Bridging finance made easy

By Letitia Watson
14 November 2017
PHOTO: Getty/Gallo Images

PHOTO: Getty/Gallo Images

Boost your knowledge before taking out these loans.

If you’ve bought or sold property before, or plan to do so, there’s a good chance you’ve come across bridging finance.  It could come in handy when you need to cover costs for a new house but don’t have the money available immediately.

But beware; this kind of financing can also turn out to be expensive!

WHAT IT IS IN A NUTSHELL

It’s an advance or loan you get on money due to be paid out to you soon. In the past only banks used to offer bridging finance but these days other financing companies also specialise in this area. 

HOW IT WORKS

Say you’re selling your house and buying a new one, but you have to wait for the transfer to be finalised before you get your money from the sale. In the interim you might need money to cover costs like the deposit or transfer fees on the house you’re buying.

Meanwhile the financier lends you the amount needed, provided you can prove you’ll soon be receiving the proceeds from your house sale. The loan is usually made available within 12-48 hours. As soon as the sale of your current house is finalised and you’ve received the proceeds, you then pay back the bridging finance. This kind of financing is also available as an advance, for  example on your pension or third-party claim payouts.

You can take out a loan in anticipation of a third-party claim that’s due to pay out, for example. You may use the loan money as you wish.

HOW MUCH ARE YOU ALLOWED?

Financiers will advance you a percentage – usually 80% – of the amount against which you’re taking out the bridging finance. If you’re selling your house  for R1 million and your debt and costs on it add up to R800 000, the amount you’ll be paid out is R200000. So if the bridging financier gives you an 80% loan on the R200 000, it will be R160 000.

IT COSTS MONEY

Like any other loan, this advance isn’t free. You pay fees and interest on it. If your own payout is delayed or the sale of your property falls through, you’ll still have a loan that needs to be paid off. The fees can be anything from R250 to R1 000, depending on the financier and loan amount.

Limits on fees apply only to  financiers registered with the National Credit Regulator (NCR) who have to comply with legal prescriptions. Fees are charged on a weekly or monthly basis for the period  of the loan. Interest rates are high because these loans are regarded as high risk.

The interest might appear low, such as 0,1% a day (equal to R1 per R1 000 per day), but it can be quite expensive – see figures box. The interest applicable must be set out in your loan contract.

Nicola Faurie of Bridge Flow says bridging finance is a competitive market, which means you should request quotations from several companies before you decide who to borrow from. She says many financiers will adjust their interest or fees if the client can show them a better quotation from a competitor.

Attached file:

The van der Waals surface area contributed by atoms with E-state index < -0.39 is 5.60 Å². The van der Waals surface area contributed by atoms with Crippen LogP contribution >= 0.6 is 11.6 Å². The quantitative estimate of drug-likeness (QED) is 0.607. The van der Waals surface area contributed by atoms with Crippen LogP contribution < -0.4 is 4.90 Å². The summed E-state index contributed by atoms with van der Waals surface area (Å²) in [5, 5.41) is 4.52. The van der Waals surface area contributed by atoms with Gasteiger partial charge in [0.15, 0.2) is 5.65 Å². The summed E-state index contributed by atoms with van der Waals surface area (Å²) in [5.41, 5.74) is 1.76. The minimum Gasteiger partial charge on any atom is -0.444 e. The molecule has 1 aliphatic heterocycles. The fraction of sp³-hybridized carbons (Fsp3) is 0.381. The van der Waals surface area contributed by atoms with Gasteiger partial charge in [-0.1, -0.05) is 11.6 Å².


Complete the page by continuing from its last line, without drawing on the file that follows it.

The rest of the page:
THINGS TO LOOK OUT FOR

The fees and interest charged by financing companies are only subject to the National Credit Act if they’re registered as credit providers with the National Credit Regulator. When bridging financiers award an advance, referred to as a discounting agreement, it’s not classified as a credit agreement. It doesn’t mean you get a discount, but rather that their fees and interest could be higher than prescribed by law.

By how much exactly depends on the particular financier. Ask for all fees, interest and levies to be explained before you sign for the loan, and make sure you know what the total cost to you will be. By choosing a financier registered with the NCR, you’re assured of protection by the law.

WHEN IS IT USEFUL?

Bridging finance could be a great help, provided you can pay the loan back quickly. It’s usually used as a deposit on a new property, for transfer duties, removal expenses or outstanding municipal tariffs and rates.

To apply for bridging finance you’d need:

  • ID document
  • Proof of address, such as  a municipal account
  • Proof of income
  • Three months’ bank statements
  • Documents related to the mortgage bonds, such as a valuation certificate and the signed offer to buy a property
  • You must be able to prove the conditions of sale on your property have been complied with – the buyer’s finances must be in place, and all documents must be signed by the owner and buyer. Financiers may set further conditions to ensure that you pay back the money. 

HOW DAILY INTEREST IS CALCULATED

R80 000  your bridging finance

0,1%  daily interest (that’s about 3% a month)

R80 – the daily amount you’ll pay in interest

R2 400  interest after 30 days

  GET HELP HERE

  • The National Credit Regulator: 0860-627-627 or ncr.org.za
  • Some financiers are registered with the Bridging Finance Association of South Africa. For more informaton or to lodge complaints go to bfasa.org.za.


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